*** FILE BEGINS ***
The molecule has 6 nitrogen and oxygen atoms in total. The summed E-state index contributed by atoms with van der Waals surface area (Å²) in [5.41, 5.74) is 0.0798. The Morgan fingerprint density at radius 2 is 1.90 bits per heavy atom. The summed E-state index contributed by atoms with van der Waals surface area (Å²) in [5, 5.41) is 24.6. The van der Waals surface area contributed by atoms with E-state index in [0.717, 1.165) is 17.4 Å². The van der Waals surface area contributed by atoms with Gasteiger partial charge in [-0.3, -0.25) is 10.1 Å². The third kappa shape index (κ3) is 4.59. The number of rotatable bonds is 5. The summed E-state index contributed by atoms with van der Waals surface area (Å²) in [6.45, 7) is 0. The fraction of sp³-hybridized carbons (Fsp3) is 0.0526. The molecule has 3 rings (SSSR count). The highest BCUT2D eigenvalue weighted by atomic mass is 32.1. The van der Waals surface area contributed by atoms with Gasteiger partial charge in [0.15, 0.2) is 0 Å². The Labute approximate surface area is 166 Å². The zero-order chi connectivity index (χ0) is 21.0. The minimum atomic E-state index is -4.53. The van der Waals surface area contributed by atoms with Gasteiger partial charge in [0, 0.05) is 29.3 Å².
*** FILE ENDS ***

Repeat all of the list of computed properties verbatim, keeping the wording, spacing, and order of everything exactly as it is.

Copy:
The molecule has 6 nitrogen and oxygen atoms in total. The summed E-state index contributed by atoms with van der Waals surface area (Å²) in [5.41, 5.74) is 0.0798. The Morgan fingerprint density at radius 2 is 1.90 bits per heavy atom. The summed E-state index contributed by atoms with van der Waals surface area (Å²) in [5, 5.41) is 24.6. The van der Waals surface area contributed by atoms with E-state index in [0.717, 1.165) is 17.4 Å². The van der Waals surface area contributed by atoms with Gasteiger partial charge in [-0.3, -0.25) is 10.1 Å². The third kappa shape index (κ3) is 4.59. The number of rotatable bonds is 5. The summed E-state index contributed by atoms with van der Waals surface area (Å²) in [6.45, 7) is 0. The fraction of sp³-hybridized carbons (Fsp3) is 0.0526. The molecule has 3 rings (SSSR count). The highest BCUT2D eigenvalue weighted by atomic mass is 32.1. The van der Waals surface area contributed by atoms with Gasteiger partial charge in [0.15, 0.2) is 0 Å². The Labute approximate surface area is 166 Å². The zero-order chi connectivity index (χ0) is 21.0. The minimum atomic E-state index is -4.53. The van der Waals surface area contributed by atoms with Gasteiger partial charge in [0, 0.05) is 29.3 Å².